3 cross-cultural communication mistakes you want to avoid
Interacting with customers, partners or colleagues with a different cultural background might be a challenging and confusing process. Using a common language (such as English) is sometimes not enough to get your message across. From wrong assumptions through insufficient cultural knowledge to false conclusions about your speaker’s personality – there are many things that can go wrong in intercultural communication.
Avoiding these 3 common mistakes will help you ensure clear and effective conversations with your partners from other countries.
1. Not adjusting your style and register to the situation
Cross-cultural communication happens every time you interact with anyone who has a cultural background different than yours. It could be a person from a different country, different region of your country or someone who was brought up surrounded by a mix of various cultures (e.g. bilingual or multicultural families). You can’t assume that your style and behaviour will be understood the way you want to. That’s why it’s wise to adjust your communication style, be it in English or any other language, to your partner and make sure your intentions are clear. A common mistake here is to use professional and formal language – the one you would normally choose to communicate with your customers or business partners – in conversations with your non-native friends or colleagues. Too much formality may come across as pompous or dull and will definitely be an obstacle in bonding with your colleagues or potential friends. The same applies to informal style used in business environment – too many slang words and inappropriate jokes might ruin your deal and create an unprofessional image. So, choose your words and style wisely and try to adjust your communication to your partner and situation.
2. Judging and jumping to conclusions about your partner
Statements such as: “His accent is weird. He can’t even learn the language properly to do business” or “She speaks so slow, I guess she thinks and acts slow as well” are examples of quick judgments based on the first impression. When both parties communicate in their non-native language the room for misunderstanding is always present. What you may consider a flaw or weird personal characteristic might be in fact a visible manifestation of your partner’s culture. Speaking slowly doesn’t have to indicate that your colleague is a boring and passive person. Maybe she comes from a country with high context culture and high power distance. In this case your partner who carefully chooses her words might be showing her respect towards you and trying to see if you follow her logic.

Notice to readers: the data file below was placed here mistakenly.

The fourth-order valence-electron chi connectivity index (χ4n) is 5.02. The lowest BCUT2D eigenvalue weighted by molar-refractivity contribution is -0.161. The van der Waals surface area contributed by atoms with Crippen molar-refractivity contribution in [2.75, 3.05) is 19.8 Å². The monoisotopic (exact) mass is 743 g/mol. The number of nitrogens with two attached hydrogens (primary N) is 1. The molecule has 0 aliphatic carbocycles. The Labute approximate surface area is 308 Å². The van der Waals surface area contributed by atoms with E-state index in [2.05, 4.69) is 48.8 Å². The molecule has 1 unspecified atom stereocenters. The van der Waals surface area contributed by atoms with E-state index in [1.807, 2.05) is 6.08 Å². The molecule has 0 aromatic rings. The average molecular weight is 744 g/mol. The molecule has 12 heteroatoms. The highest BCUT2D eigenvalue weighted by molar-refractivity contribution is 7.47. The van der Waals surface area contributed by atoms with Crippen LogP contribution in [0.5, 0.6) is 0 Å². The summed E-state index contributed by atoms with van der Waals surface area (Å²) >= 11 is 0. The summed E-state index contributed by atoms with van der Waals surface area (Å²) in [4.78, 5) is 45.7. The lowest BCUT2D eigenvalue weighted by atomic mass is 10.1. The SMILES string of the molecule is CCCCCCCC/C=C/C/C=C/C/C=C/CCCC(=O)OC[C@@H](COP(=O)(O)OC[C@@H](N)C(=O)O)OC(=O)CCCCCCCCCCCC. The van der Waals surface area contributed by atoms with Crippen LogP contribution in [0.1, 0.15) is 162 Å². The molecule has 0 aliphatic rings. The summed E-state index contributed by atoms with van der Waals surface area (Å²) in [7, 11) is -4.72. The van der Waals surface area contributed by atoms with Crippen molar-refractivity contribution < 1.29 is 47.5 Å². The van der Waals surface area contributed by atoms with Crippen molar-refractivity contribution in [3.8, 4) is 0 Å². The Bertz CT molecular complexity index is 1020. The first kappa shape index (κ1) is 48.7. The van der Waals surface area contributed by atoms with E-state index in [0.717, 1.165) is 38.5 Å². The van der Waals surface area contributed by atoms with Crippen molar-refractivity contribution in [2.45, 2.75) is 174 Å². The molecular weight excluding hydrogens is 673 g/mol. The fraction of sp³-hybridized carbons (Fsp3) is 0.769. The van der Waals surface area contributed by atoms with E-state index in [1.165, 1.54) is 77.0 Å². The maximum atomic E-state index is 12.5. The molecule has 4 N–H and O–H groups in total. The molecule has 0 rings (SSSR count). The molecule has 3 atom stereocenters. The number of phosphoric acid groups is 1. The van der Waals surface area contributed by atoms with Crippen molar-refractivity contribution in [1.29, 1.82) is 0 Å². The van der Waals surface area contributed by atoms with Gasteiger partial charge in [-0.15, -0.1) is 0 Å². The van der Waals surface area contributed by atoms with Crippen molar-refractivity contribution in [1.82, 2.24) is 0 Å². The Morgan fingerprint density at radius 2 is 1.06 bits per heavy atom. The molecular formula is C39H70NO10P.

3. Assuming that a common language means common values and habits
Just because we live in an increasingly globalised world doesn’t mean that there are no cultural differences. Similarly, speaking a common language doesn’t guarantee that you’ll have a similar approach or expectations as your partner from abroad. Whether you work or do business in a multicultural environment, one thing is sure: you have to be ready for cultural differences that are manifested in the way your partners think, act, take decisions and expresses their ideas. Even if you live in the same country, region or city, you can’t assume that your partner will have the same expectations or values that are typical to your culture. When interacting with colleagues or customers with a different origin or cultural background you’ll need to think of any possible cultural differences that can influence your communication. The best solution is to give your partners the benefit of doubt and avoid any assumptions related to their intentions or attitudes.
It is never too late to learn how to interact with your partners and colleagues in a cross-cultural environment. Good preparation, curiosity about other cultures and open-mindedness will definitely help to avoid confusions, misunderstandings and the most common mistakes described above.
If you want to learn more about common cross-cultural mistakes, check out our Intercultural Business Communication course at Udemy.
Dorota Pawlak is the owner and managing director of Polish Localisation. She enjoys helping business enter new markets and is passionate about cultures, languages and technology.
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